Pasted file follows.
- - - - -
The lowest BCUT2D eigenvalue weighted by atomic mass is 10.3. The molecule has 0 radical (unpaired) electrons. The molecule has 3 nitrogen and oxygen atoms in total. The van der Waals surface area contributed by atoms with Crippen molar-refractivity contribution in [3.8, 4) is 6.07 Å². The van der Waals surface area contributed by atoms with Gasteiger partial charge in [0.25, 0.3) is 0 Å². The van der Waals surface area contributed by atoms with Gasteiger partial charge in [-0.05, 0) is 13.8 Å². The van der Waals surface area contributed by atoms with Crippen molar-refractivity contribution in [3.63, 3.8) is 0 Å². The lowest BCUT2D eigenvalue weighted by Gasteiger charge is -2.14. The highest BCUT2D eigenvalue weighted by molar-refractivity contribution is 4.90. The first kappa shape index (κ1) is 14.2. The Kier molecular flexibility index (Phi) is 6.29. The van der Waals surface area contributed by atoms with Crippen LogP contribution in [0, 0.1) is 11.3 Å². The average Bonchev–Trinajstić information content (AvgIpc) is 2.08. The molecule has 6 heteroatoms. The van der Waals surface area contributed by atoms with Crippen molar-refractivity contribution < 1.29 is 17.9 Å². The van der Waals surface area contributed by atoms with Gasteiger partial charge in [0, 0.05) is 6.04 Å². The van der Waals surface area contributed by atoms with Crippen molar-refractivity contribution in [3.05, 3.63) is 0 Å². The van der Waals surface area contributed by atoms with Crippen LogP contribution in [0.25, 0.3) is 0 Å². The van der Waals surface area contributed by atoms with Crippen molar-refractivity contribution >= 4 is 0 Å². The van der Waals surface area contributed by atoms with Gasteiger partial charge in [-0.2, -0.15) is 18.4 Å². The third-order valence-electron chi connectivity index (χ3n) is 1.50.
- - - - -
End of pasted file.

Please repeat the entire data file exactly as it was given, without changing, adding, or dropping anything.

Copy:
The lowest BCUT2D eigenvalue weighted by atomic mass is 10.3. The molecule has 0 radical (unpaired) electrons. The molecule has 3 nitrogen and oxygen atoms in total. The van der Waals surface area contributed by atoms with Crippen molar-refractivity contribution in [3.8, 4) is 6.07 Å². The van der Waals surface area contributed by atoms with Gasteiger partial charge in [0.25, 0.3) is 0 Å². The van der Waals surface area contributed by atoms with Gasteiger partial charge in [-0.05, 0) is 13.8 Å². The van der Waals surface area contributed by atoms with Crippen molar-refractivity contribution in [3.63, 3.8) is 0 Å². The lowest BCUT2D eigenvalue weighted by Gasteiger charge is -2.14. The highest BCUT2D eigenvalue weighted by molar-refractivity contribution is 4.90. The first kappa shape index (κ1) is 14.2. The Kier molecular flexibility index (Phi) is 6.29. The van der Waals surface area contributed by atoms with Crippen LogP contribution in [0, 0.1) is 11.3 Å². The average Bonchev–Trinajstić information content (AvgIpc) is 2.08. The molecule has 6 heteroatoms. The van der Waals surface area contributed by atoms with Crippen molar-refractivity contribution < 1.29 is 17.9 Å². The van der Waals surface area contributed by atoms with Gasteiger partial charge in [0, 0.05) is 6.04 Å². The van der Waals surface area contributed by atoms with Crippen molar-refractivity contribution in [3.05, 3.63) is 0 Å². The van der Waals surface area contributed by atoms with Crippen LogP contribution in [0.25, 0.3) is 0 Å². The van der Waals surface area contributed by atoms with Crippen molar-refractivity contribution >= 4 is 0 Å². The van der Waals surface area contributed by atoms with Gasteiger partial charge in [-0.2, -0.15) is 18.4 Å². The third-order valence-electron chi connectivity index (χ3n) is 1.50.